To test the Swiftech MCP655 we had to break out the big guns. We broke out our Thermalright Ultra 120 with an 83CFM high pressure Yate-Loon fan on it and we used our Swiftech MCP350 500L/hr pump with an identical Swiftech MCR360 triple 120mm fan radiator. Both setups used the Swiftech Apogee GT Extreme Performance CPU water block. The only difference in the two setups are the pumps and that the MCP350 setup requires 3/8 inch inner diameter hose and the MCP655 requires 1/2 inch inner diameter hose. All the fittings on the MCP350 were 3/8 inch barb high flow fittings from Swiftech, and all the fittings on the MCP655 setup were Swiftech high flow 1/2 inch barbs.

We ran Prime95, looping continuously driving all four cores on the Q6600 (vcore 1.4875) for a half hour, then took temperature readings using the latest version of Core Temp and CPUID HWMonitor (which matched almost exactly). We continued to run the system another 30 minutes, and recorded the temperature again. This was repeated three times for each cooling setup with a cool down time of 30 minutes between each test. The results of those three readings were then averaged and reported here.

Test Rig

Test Rig
Case Type Thermaltake Armor ESA
CPU Intel Q6600 @ 3.6 Voltage 1.4875 vcore
Motherboard EVGA 790i
Ram OCZ DDR3 2000 MHz
CPU Cooler Swiftech DIY Watercooling
Pump – 1 – MCP350
Pump – 2 – MCP655
Radiators – 2 – Swiftech MCR360
Reservoir – 2 – Swiftech Micro Res
Water Block – 2 – Swiftech Apogee GT
Appropriate 3/8 and 1/2 inch hoses and fittings
Thermalright Ultra 120 Extreme 83CFM Fan
Hard Drives WD 250 Gig Sata 2
Two Maxtor 160 Gig Sata2
Optical Sony DVD R/W
GPU Leadtek GTX-260
BFG GTX-260 OCX MaxCore
Case Fans Two 120mm Thermaltake Front/Rear Push/Pull
250mm Side fan
90mm Rear Exhaust
90mm Top Exhaus
Docking Stations Tagan IB290 W/Deskstar 2 1/2 Inch 80 Gig Sata 2
Tagan IB390 W/Maxtor 160 Gig Sata 2
Thermaltake BlackX USB W/Seagate 80 Gig Sata 2
Testing PSU Thermaltake Toughpower 850 ESA Modular
Legacy Floppy Drive
Mouse Razer Lachesis
Keyboard Razer Lycosa
Gaming Headset Razer Piranha
Speakers Logitec Dolby 5.1
Any Attempt Copy This System Configuration May Lead to Bankrupcy


Testing Results

CPU Temperatures
Q6600 3.6 GHz Vcore 1.4875
Maximum Setting Idle Load
30 Minutes
1 Hour
TRUE 120 40°C 51°C 55°C
MCP350 36°C 49°C 51°C
MCP655 32°C 41°C 42°C
MCP655 Settings
Q6600 3.6 GHz Vcore 1.4875
MCP655 Settings Idle Load
30 Minutes
1 Hour
1 38°C 51°C 53°C
2 37°C 50°C 52°C
3 36°C 48°C 48°C
4 34°C 44°C 45°C
5 32°C 41°C 42°C

As you can see, the MCP350 pushing 500L/hr with its 3/8 inch hose and fittings were beating the Thermalright Ultra 120 and the MCP655 with the MCP655 set on setting #1. That quickly changed.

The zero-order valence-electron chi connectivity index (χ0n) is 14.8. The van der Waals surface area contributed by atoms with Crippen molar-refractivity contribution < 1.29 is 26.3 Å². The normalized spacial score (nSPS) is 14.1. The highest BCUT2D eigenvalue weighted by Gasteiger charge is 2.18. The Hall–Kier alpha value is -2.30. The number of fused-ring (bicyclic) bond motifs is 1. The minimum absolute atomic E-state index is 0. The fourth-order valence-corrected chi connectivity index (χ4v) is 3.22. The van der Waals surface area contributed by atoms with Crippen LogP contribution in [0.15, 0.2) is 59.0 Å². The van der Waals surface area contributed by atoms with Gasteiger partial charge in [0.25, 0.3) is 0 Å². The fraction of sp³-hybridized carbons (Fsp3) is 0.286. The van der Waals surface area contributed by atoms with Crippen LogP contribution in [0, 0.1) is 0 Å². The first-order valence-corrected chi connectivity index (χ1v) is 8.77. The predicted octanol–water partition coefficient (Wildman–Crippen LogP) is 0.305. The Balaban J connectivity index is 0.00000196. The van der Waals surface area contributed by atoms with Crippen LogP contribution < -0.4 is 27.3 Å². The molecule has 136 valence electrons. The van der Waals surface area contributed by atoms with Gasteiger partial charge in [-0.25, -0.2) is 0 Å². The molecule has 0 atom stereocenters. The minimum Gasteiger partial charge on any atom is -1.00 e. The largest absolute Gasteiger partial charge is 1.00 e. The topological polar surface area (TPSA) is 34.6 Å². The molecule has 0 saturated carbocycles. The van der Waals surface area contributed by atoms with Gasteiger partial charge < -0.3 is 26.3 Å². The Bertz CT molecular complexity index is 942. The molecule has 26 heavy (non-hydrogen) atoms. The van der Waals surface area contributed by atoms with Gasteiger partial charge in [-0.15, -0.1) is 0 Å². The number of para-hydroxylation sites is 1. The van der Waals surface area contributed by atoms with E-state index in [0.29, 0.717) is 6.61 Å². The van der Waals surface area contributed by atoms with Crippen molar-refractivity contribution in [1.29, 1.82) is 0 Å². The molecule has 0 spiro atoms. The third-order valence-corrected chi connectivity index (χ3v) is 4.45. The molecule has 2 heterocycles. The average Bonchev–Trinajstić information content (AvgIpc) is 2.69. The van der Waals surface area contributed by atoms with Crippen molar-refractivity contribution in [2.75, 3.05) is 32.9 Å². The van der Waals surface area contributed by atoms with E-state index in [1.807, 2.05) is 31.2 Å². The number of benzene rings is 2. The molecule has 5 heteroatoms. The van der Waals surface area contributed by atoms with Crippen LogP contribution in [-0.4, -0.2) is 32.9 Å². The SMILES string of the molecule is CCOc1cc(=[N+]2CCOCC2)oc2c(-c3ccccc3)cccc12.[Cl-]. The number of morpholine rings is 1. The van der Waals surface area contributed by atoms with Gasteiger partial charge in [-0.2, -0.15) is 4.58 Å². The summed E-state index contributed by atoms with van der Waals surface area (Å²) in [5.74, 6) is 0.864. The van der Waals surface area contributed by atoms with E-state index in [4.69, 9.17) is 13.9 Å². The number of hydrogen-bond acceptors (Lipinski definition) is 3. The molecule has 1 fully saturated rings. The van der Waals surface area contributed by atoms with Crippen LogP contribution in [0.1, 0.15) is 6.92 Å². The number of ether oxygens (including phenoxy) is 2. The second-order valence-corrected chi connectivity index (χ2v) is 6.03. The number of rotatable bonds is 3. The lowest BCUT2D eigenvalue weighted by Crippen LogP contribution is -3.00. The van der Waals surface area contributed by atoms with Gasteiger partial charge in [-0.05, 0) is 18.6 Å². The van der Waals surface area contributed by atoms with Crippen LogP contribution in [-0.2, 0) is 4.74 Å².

Turning our attention to the Swiftech MCP655, it was beating the idle temperature of the Thermalright Ultra 120 Extreme but only matching it on setting #1. As soon as we started kicking the pump up though, its settings took and maintained the lead easily. By the end of the test, we were 13°C lower than the TRUE 120 and 11°C lower than the MCP350. The numbers might seem small, but that’s extra headroom for overclocking. We like extra headroom.



There will always be a debate between air cooling people and water cooling people. Air people will always say they’re afraid of the coolant. Water people will always say that non-conductive cooling fluids are available. Air cooling people will say that air is good enough. Water cooling people will say that air is never good enough.

It’s not a debate we are going to engage in. It is what it is. We got better results with an entry level water cooling setup with a 500L/hr pump on a triple radiator than with one of the best (if not the best) air coolers out there. When we moved to the Swiftech MCP655 adjustable pump, things got even sweeter. At the lowest setting it almost matched the MCP350. As soon as we kicked things up a notch, it outperformed the MCP350 and never looked back.

Operation of the MCP655 was vibration and, almost, noise free. With the side on the chassis, we couldn’t hear the pump. And with the side off of the chasis and with Velcro the only thing holding the pump in place, we could barely hear it at all.

We did manage to kick the MCP655 up to setting #5 a little too soon and created some green latte foam in our reservoir. As soon as we got all the air out of the system that problem quickly went away. Setting #5, if you’re planning on going that high, requires a little design forethought in keeping the curves smooth. We’ve had experience with high pressure pumps so that wasn’t an issue for us.


+  Great Performance
+  Extra Headroom For Overclocking
+  Vibration Free
+  Looks Like It Means Business
+  Coolness Factor
+  Green Latte Foam Looked Cool


  Not Getting One Sooner


The Swiftech MCP655 took a good water cooling setup and made it a fantastic water cooling setup. It gave us a respectable amount of extra overclocking headroom!

With the performance that the Swiftech MCP655 offers, we have to give it:

Final Score: of 9 out of 10 and the Seal Of Approval.